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Hero principal sacrifices own life to save her students

Susan Jordan, an Indianapolis educator, was killed Tuesday after pushing several of her students out of the way of a school bus that had accelerated over a curb.

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    A school bus driver yells to a parent that their child is safe after a bus accident at Amy Beverland Elementary School left several students injured and one adult dead on school grounds on Tuesday in Indianapolis. Authorities say a bus waiting outside the Indianapolis elementary school suddenly lurched forward and struck them.
    Mykal McEldowney/The Indianapolis Star/AP
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An elementary school principal in Indianapolis was killed Tuesday after pushing several students out of the way of an approaching school bus, authorities said.

Officials reported that the incident occurred around 2:45 p.m. near Amy Beverland Elementary School, where principal Susan Jordan worked, according to the Indianapolis Metropolitan Police.

"At some point, the stationary bus lurched forward and jumped the curb,” Indianapolis Fire Department Capt. Rita Reith told the Associated Press. “The bus was not moving at the time directly before it jumped the curb.”

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The female bus driver was reportedly unsure what caused the vehicle to accelerate, but said she saw Ms. Jordan shove several students from the path of the oncoming bus.

Two 10-year-old students sustained injuries that are not life-threatening, while the driver and her 25 passengers did not require treatment. Jordan, who had been the Beverland school’s principal for 22 years, was pronounced dead at the scene.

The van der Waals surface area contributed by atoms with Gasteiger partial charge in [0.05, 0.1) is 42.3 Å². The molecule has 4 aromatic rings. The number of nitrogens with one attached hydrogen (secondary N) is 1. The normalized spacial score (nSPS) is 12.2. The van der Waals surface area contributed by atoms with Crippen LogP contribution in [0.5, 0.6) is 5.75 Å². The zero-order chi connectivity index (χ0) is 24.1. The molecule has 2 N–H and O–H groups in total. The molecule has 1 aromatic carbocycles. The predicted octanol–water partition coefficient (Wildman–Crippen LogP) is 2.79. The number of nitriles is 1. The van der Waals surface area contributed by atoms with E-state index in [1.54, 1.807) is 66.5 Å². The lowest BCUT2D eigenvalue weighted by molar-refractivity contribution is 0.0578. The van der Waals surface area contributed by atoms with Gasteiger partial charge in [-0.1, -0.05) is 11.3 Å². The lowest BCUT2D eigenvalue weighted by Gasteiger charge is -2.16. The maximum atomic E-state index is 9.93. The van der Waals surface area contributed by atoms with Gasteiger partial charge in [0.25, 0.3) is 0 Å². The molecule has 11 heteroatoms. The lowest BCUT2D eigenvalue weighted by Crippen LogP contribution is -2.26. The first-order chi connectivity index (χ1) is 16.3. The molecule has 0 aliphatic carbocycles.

“Susan was an amazing educator. She had a remarkable way of making everyone she came in contact with feel valued and important. She had a passion for children that is unmatched,” the Metropolitan School District of Lawrence Township Board of Education said in a statement. “The entire Lawrence Township Community mourns her loss and extends our sympathy to the Amy Beverland Community [and] the multitudes of people whose lives she touched.”

The district cancelled classes Wednesday to mourn Jordan’s loss, while making several locations available for “emotional support to our staff and families,” according to the district website.

“This is a great example of an educational leader in our state and our city,” Shawn Smith, the school system’s superintendent, said at a news conference, AP reported.

“Just a phenomenal individual that truly cared about children. This is a tragic situation that we have. This loss is going to ripple across our district of 15,000 students,” Mr. Smith said.

Material from Reuters and the Associated Press was used in this report.

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